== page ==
I can’t emphasise enough that the worldbuilding here is pretty lackluster. There’s no meat on that bone. The Divergent-esque set-up was immensely disappointing, and then the gender politics were…well. There’s hints of trouble brewing, that as only boys are born some men start to question why they have no political or social power, but we’re just told this. (Gods, there’s so much telling-not-showing; I’m not someone who thinks you’re never allowed to tell, but Scorpica feels like one long lecture after another, and the prose isn’t rich or lush enough to make me enjoy that.) And although we get one brief aside in the first half of the book acknowledging that nonbinary people exist, there’s just that one mention (although of course, I don’t know if it comes up again later, or if we might even meet nonbinary characters in the second half of the book – I don’t think so, but it’s possible), with no – no follow-through.

If you design a matriarchal culture – or five! – then it should look different depending on how many genders it recognises. And Macallister’s worldbuilding only recognises two, even if there’s a careless hand-wave acknowledging nonbinary identities. If we weren’t told nonbinary people exist, we’d never know, because Macallister certainly doesn’t show us them, or even a culture that has room for them. We do get a few minor glimpses at sapphic relationships (which, given that Scorpica is a country of nothing but women, definitely need to be a thing) but the ones we get are either so background we don’t even meet the characters involved…or the fabulous one where one partner is forced to kill the other and is then, herself, destroyed, so – I’m not really willing to give Macallister points for great queer rep, here.

Again: I didn’t finish the whole book, and what I read mostly focussed on Scorpica and Arcan – two of the queendoms. Maybe the other three are better designed, with more complex values and gender systems. I can’t say.

I can’t say, and I’m not interested in finding out. The writing isn’t bad so much as bland; there’s no beautiful description, no manipulating sentence length to convey urgency, nothing lovely or enjoyable about the writing itself. And the story is just…meh. It feels so basic. The characters are all so very two-dimensional, defined by one or two traits with nothing to make them feel real. Scenes that should be tense, or intense, or horrifying, or tragic, ring incredibly hollow – I shrugged when we got to meet the demigod mentioned in the blurb, and my heart didn’t ache at all when one character dies in a way that’s clearly meant to be heartbreaking. One queen decides, apparently at random, to do something drastic and taboo that has Never Been Done Before, and… To make me grasp the full import of something like that, you have to do more than just tell me that it’s never been done before. Show me enough of the culture and the situation that you don’t need to tell me it’s not been done before; immerse me in this culture enough that I don’t need your cues to tell me when to gasp and clap my hands over my mouth because OMG.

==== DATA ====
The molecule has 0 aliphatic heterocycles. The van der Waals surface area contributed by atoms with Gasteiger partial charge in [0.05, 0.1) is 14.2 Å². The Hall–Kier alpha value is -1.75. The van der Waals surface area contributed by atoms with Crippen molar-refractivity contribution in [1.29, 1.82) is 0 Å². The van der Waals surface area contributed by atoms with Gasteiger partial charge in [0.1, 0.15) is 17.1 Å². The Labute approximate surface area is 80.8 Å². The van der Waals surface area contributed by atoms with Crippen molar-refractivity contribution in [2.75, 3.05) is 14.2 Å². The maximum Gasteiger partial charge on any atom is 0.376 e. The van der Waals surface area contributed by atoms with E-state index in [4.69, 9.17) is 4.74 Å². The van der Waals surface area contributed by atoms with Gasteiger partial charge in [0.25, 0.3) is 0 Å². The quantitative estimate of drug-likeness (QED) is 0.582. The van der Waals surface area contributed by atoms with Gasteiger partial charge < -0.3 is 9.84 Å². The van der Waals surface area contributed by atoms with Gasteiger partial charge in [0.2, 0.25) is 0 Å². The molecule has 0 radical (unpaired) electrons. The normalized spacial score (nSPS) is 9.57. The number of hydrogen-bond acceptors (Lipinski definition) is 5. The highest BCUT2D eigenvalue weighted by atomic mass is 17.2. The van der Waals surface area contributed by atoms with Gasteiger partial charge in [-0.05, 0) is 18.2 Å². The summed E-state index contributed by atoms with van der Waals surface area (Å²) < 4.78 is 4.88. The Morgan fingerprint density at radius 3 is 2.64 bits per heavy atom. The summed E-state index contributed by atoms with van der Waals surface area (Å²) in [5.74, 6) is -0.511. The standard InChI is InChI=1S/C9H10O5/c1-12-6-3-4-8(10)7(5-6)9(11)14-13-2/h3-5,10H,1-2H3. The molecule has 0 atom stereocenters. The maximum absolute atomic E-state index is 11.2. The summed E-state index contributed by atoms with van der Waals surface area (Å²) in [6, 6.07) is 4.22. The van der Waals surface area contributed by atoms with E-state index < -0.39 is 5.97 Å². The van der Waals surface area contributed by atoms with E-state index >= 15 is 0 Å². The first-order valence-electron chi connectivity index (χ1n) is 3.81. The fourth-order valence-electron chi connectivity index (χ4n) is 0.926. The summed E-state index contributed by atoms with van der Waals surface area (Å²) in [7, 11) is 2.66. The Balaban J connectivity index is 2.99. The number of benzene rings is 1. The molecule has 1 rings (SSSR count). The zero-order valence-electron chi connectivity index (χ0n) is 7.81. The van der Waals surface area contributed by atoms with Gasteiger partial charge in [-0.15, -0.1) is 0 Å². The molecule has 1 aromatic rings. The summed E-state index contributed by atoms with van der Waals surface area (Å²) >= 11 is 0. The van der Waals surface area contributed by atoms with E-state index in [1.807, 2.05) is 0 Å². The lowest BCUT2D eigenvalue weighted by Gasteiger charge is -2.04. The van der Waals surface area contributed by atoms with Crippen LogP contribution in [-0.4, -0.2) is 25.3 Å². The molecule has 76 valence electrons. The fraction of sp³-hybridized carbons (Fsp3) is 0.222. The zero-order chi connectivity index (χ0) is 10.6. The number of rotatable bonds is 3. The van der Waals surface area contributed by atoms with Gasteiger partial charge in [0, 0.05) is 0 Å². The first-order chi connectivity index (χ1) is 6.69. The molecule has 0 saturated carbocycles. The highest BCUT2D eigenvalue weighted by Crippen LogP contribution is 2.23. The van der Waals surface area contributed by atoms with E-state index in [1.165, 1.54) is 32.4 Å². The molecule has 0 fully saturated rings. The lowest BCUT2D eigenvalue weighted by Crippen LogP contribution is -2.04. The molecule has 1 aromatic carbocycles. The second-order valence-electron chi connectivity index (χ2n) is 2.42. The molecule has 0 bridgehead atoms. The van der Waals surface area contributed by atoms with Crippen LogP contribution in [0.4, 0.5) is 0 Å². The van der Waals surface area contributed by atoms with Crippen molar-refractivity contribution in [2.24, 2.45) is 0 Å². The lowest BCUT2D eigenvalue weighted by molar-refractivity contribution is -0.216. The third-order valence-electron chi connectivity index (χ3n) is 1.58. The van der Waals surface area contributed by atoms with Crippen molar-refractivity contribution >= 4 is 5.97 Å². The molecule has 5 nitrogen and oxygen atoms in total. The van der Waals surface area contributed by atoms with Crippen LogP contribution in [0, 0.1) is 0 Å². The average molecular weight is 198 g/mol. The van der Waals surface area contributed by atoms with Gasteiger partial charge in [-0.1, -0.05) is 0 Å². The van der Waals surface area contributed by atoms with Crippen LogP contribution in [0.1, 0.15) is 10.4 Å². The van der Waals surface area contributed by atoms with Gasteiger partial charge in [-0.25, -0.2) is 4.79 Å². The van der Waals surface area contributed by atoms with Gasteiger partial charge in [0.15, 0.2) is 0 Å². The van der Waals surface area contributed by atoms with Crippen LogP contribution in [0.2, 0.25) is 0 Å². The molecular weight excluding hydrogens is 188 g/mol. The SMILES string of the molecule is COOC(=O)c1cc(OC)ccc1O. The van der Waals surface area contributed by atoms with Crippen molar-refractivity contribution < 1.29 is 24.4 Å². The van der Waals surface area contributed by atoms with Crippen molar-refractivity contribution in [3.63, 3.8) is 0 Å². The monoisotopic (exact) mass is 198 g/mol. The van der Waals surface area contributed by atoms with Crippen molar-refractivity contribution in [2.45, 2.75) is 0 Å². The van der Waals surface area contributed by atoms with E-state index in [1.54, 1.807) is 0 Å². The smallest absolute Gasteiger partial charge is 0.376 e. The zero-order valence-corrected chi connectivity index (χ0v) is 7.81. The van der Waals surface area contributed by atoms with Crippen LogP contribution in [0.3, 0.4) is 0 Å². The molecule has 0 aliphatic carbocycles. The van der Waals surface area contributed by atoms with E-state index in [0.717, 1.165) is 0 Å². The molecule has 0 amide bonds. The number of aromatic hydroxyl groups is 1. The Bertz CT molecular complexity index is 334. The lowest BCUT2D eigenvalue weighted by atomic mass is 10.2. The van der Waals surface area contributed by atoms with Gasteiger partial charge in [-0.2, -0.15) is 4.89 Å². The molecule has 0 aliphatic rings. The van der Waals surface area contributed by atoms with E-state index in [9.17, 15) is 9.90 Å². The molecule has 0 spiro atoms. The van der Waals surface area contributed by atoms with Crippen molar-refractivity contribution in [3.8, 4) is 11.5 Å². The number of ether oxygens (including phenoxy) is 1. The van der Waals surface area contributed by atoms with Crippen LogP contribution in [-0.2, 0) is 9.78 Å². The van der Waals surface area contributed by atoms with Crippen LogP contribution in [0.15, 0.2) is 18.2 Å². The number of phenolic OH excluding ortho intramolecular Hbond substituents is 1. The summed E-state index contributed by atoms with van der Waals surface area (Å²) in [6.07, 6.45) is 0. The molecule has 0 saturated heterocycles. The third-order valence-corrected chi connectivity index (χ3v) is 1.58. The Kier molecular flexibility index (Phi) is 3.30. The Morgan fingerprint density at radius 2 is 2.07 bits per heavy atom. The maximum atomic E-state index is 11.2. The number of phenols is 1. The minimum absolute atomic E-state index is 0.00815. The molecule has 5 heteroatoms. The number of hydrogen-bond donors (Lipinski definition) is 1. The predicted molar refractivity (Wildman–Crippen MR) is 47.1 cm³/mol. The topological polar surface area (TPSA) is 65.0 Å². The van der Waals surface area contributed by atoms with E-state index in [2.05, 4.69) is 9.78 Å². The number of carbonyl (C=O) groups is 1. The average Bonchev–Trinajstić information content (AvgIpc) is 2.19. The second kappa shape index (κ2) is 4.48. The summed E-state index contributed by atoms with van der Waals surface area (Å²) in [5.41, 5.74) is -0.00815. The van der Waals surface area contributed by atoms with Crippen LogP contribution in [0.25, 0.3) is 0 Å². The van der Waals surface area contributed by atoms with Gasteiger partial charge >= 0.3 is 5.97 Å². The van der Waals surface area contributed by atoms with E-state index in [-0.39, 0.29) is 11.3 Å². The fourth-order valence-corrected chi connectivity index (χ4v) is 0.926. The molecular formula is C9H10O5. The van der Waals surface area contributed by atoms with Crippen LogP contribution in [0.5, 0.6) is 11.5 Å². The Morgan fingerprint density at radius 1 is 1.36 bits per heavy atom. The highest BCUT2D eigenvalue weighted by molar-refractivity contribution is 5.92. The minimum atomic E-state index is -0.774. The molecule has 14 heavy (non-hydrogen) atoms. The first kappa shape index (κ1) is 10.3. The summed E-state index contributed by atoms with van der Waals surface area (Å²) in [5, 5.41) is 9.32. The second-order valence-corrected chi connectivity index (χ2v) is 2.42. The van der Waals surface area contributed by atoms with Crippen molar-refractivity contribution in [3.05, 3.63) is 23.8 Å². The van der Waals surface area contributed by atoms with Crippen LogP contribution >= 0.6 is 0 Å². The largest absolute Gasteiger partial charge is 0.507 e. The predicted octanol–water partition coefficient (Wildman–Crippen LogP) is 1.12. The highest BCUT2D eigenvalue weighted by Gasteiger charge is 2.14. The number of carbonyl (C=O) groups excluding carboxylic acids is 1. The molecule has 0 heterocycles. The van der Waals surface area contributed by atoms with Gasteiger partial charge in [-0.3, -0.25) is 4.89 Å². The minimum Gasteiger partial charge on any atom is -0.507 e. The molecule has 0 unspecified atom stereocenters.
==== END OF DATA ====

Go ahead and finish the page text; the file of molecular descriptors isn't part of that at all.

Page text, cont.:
This isn’t a script, and I’m not an actor: I don’t want cues on how to behave or react, I want to react on my own, spontaneously and with genuine emotion, because you’ve made me care enough that I have feelings of my own about it all. And with Scorpica, I just didn’t. Don’t. I have no strong feelings about this book whatsoever, except exhaustion. Scorpica just made me Tired, and pretty disappointed, because I was so excited about this story…until I read it.

two-half-stars